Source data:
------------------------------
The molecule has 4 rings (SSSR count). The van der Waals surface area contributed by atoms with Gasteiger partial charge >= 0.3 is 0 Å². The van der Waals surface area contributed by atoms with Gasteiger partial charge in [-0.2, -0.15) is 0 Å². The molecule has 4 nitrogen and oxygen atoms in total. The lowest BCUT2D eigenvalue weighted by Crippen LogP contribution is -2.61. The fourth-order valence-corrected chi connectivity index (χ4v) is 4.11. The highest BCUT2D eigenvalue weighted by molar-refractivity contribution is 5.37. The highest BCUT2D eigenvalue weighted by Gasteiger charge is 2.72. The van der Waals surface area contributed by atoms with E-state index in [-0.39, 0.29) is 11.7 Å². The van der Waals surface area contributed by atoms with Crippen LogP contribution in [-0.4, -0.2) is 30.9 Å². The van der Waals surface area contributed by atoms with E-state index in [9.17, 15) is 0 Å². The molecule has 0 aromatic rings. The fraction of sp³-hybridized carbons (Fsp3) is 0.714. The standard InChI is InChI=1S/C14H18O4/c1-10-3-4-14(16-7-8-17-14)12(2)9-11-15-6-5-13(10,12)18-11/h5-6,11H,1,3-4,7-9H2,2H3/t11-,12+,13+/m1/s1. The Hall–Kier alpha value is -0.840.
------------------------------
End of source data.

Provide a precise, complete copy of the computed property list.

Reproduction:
The molecule has 4 rings (SSSR count). The van der Waals surface area contributed by atoms with Gasteiger partial charge >= 0.3 is 0 Å². The van der Waals surface area contributed by atoms with Gasteiger partial charge in [-0.2, -0.15) is 0 Å². The molecule has 4 nitrogen and oxygen atoms in total. The lowest BCUT2D eigenvalue weighted by Crippen LogP contribution is -2.61. The fourth-order valence-corrected chi connectivity index (χ4v) is 4.11. The highest BCUT2D eigenvalue weighted by molar-refractivity contribution is 5.37. The highest BCUT2D eigenvalue weighted by Gasteiger charge is 2.72. The van der Waals surface area contributed by atoms with E-state index in [-0.39, 0.29) is 11.7 Å². The van der Waals surface area contributed by atoms with Crippen LogP contribution in [-0.4, -0.2) is 30.9 Å². The van der Waals surface area contributed by atoms with E-state index in [9.17, 15) is 0 Å². The molecule has 0 aromatic rings. The fraction of sp³-hybridized carbons (Fsp3) is 0.714. The standard InChI is InChI=1S/C14H18O4/c1-10-3-4-14(16-7-8-17-14)12(2)9-11-15-6-5-13(10,12)18-11/h5-6,11H,1,3-4,7-9H2,2H3/t11-,12+,13+/m1/s1. The Hall–Kier alpha value is -0.840.